The picture composing program is obtained by photoelectrically scanning an original unrastered picture and then converting the brightness values of the picture at different points into binary coded data.
It is inherent that continuous tone pictures be composed in rastered forms by means of a phototype setter that operates on a raster dot for raster dot basis.
Raster dots of very small size may be obtained with a cathode ray beam as it is possible to focus the beam very sharply for this purpose.
Thus, the present invention provides for the storage of raster dots of varying sizes and shades of grey which may be utilized to form pictures having varying compositions.
In the present invention characters may be manually produced and/or placed before an electro-optically scanning means which records the characters as electronic data. The electronic data is stored in a memory of a phototype setting machine and a program allows 0 the call-out of the particular character by utilizing its address to allow the production of half-tone dot pictures since the characters may be produced by hand or accurate patterns may be obtained and these scanned photo-optically.
Other objects, features and advantages of the invention will be readily apparent from the following description of certain preferred embodiments thereof taken in conjunction with the accompanying drawings although variations and modifications may be effected without departing from the spirit and scope of the novel concepts of the disclosure, and in which:
DESCRIPTION OF THE DRAWINGS FIG. 1 is a diagrammatic view of the printing method of this invention;
FIG. 1a is a more detailed view of the apparatus of FIG. 1;
FIG. 1b is a schematic view of the decoding device;
FIG. 2 illustrates raster fields of different shapes and sizes;
FIG. 3 illustrates a surface formed from raster fields of FIG. 2 and which is increasingly blackened from left to right; I
FIG. 4 is a plot of a pair of physiological curves;
FIG. 5 illustrates a diamond shaped raster field;
FIG. 6 illustrates a surface formed with diamond shaped raster fields which overlap and which become increasingly blacker towards the right of the figure;
FIG. 6a illustrates a surface with circular spots formed from overlapping rasters and in which the blackening increases from left to right relative to the figure;
FIG. 7 illustrates the structure of the raster dot generator;
FIGS. 8A-8C illustrate examples of the formation of dots; and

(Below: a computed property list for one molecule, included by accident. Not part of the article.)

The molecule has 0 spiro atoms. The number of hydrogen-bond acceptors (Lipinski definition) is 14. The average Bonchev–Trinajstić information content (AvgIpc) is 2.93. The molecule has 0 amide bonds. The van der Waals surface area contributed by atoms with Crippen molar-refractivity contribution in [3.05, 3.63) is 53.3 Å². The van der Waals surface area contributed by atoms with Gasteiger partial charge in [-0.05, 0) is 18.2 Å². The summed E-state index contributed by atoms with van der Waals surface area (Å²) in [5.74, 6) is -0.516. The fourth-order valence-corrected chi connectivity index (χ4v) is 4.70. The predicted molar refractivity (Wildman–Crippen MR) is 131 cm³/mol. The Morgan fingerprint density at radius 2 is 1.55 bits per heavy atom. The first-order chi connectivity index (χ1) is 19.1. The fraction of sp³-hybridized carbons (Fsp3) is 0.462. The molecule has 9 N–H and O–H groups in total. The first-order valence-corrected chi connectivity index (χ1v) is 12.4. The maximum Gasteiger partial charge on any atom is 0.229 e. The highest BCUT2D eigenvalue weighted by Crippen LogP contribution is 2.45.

FIG. 9 comprises a circuit diagram of the raster dot generator which uses A.C. pulses in a A- shaped wave form.
DESCRIPTION OF THE PREFERRED EMBODIMENTS The invention relates to a method of composing halftone pictures by means of electronic phototype setters operating by rastering.
High speed electronic phototype setters, as. have been made known in the last few years, produce luminous pictures on the picture screen of a cathode ray tube, which may be used as matrices of the characters to be composed. These luminous matrices which are produced at very high speed, are projected with the aid of an optical system onto photomaterial, paper or film, are subsequently developed and processed further by printing.
The expression character" includes, apart from letters and numbers, also picture patterns composed of black and white elements. Thus exotic characters are also included, such as for example Chinese or Japanese characters, furthermore, firms styles and finally blackwhite patterns of any content.
The size of the characters in the electronic setters is adapted to the densities of script which usually occur in the case of composing tasks and reaches from 4 to 24 typographical dots (one typographical dot 0.376 mm). However, in the composing practice, it is often desired to compose smaller or larger characters. By altering the deflection of the cathode ray in horizontal and vertical direction and by correspondingly controlling the brightness and the size of the cathode ray dot, larger or smaller characters or black-white patterns may to a wide extent be represented. It is in this case interesting that very small patterns can be composed, for this gives the possibility of composing halftone pictures, which are pictures with varying grey tones, with the aid of the electronic phototype setter.